Two Thousand Isles © 2021 Design by Naj
Words by Daniel Bosley; Pictures by Aishath Naj

From the outside, the island of Funadhoo in Gaafu Alif looks like most others in Huvadhu atoll. The ideal place to be castaway…or cast out?

Indeed, Funadhoo was the island used for the 2012 edition of the US survivalist TV show, ‘Naked and Afraid’, contrasting the classic paradise image with the brutal reality of nature in the Indian Ocean.

But, beyond the beach, through the dense and sweltering jungle, lies a secret that’s been kept for almost 60 years. In the centre of the island stand the remains of the island’s former community, whose plight demonstrated the equally harsh social realities of island life.

With no paths to lead visitors to the interior of this now-unused island, few in the area realise that dozens of coral-stone houses lie amid the Screwpine and the palms, decaying out of sight, just as their former occupants once did. For, until 1959, Funadhoo was a colony for local men living with leprosy.

A scourge of human society for thousands of years, leprosy had long been feared and loathed throughout the world, considered both cursed and contagious. Local stories suggest that the original cases of leprosy in the Maldives came from shipwrecked slaves, whose French vessel was stranded in Huvadhu over 300 years ago. First interned in Villingili, sufferers of the disease were eventually moved to gender-segregated islands as medical theories of the age surmised, incorrectly, that the bacterial disease was both hereditary and incurable.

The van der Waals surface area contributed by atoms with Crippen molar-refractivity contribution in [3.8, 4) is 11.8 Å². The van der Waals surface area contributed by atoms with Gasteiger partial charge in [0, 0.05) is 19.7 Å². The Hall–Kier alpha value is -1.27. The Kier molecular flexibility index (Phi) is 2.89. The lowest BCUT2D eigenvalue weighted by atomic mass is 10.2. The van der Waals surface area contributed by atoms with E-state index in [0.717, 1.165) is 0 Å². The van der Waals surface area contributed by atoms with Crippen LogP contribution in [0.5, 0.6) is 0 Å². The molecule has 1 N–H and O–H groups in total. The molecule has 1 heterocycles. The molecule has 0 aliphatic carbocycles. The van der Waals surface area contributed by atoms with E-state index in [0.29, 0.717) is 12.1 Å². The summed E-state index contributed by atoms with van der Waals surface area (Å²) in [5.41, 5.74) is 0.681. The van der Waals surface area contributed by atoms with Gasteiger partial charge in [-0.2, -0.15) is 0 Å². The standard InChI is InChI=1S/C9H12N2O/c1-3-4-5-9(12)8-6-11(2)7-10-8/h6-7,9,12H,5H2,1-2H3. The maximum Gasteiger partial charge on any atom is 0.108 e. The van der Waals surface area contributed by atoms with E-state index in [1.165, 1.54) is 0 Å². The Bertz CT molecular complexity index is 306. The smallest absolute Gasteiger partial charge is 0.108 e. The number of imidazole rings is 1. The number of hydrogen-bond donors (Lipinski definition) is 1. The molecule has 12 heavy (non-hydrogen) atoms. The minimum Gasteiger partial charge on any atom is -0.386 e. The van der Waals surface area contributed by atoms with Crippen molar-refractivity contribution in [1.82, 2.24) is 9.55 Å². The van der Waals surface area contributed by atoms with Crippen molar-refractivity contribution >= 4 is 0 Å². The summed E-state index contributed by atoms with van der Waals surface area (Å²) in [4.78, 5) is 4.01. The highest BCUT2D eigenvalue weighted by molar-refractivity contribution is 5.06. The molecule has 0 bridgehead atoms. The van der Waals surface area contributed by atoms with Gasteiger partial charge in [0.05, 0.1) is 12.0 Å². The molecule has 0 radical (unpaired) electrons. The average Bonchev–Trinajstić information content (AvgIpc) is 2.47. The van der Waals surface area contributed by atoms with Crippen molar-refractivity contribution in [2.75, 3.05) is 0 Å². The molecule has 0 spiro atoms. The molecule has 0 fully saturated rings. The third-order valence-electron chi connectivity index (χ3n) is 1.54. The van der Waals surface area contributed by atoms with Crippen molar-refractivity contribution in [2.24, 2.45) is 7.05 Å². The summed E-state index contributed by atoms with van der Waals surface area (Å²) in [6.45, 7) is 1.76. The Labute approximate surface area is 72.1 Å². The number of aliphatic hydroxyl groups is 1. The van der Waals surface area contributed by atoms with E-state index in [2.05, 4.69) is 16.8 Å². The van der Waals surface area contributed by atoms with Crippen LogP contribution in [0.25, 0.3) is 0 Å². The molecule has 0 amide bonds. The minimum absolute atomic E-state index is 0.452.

While the men of the atoll were moved to Funadhoo, the women were placed on the island of Havodda, in present-day Gaafu Dhaalu. This island is now home to one of the Maldives holiday resorts (Amari), as is a similar quarantine island in Seenu Villingili (Shangri-La). However, the seemingly distant eras of leper colonies and luxury resorts did in fact overlap by a few years, with the government establishing colonies in Biyaadhoo and Villivaru, near to Kaafu Guraidhoo, in 1959 before ending the practice altogether in 1977 (five years after nearby Kurumba resort was opened).

International eradication efforts followed the discovery of successful treatments in the 1950s, and leprosariums across the world were closed soon after, though a few still remain today in places such as China, Japan, and parts of Africa.

Reported cases of the disease have dropped since the introduction of multi-drug treatment, from over 5 million global cases in the mid-80s, to fewer than 200,000 today. New incidences of the illness in the Maldives normally number in the single digits each year, and can be cured with a 6-12 month course of treatment.

But, while this seemingly-brutal period of history is all but done with, wandering through the haunted ruins of Funadhoo is a reminder of the isolation and torment its inhabitants must have felt. Their stories have now passed into local folklore, most notably with the tale of Fuvahmulah’s Hawwa Didi (documented by Xavier Romero-Frias) – a story which provides insight into the experiences of many sufferers.

Formerly a well-liked member of the community, the tale recounts the dramatic change in the attitude of islanders towards Hawwa Didi as she began to exhibit symptoms of the illness. Cast out by friends and family to the far end of the island, Hawwa’s sadness, loneliness, and fear turned to anger and fierce independence.

While some versions of the story report Hawwa Didi as having died jaded and alone, others say she eventually received treatment and was cured (one version even adding that she received medical care on RAF Gan). In this telling, she never forgave those who cast her out, though she was able to start a new life, finishing her days happily married in a new island.

Let’s hope that at least a few stories from Ghaafu Alif Funadhoo’s former inhabitants ended in a similar way.

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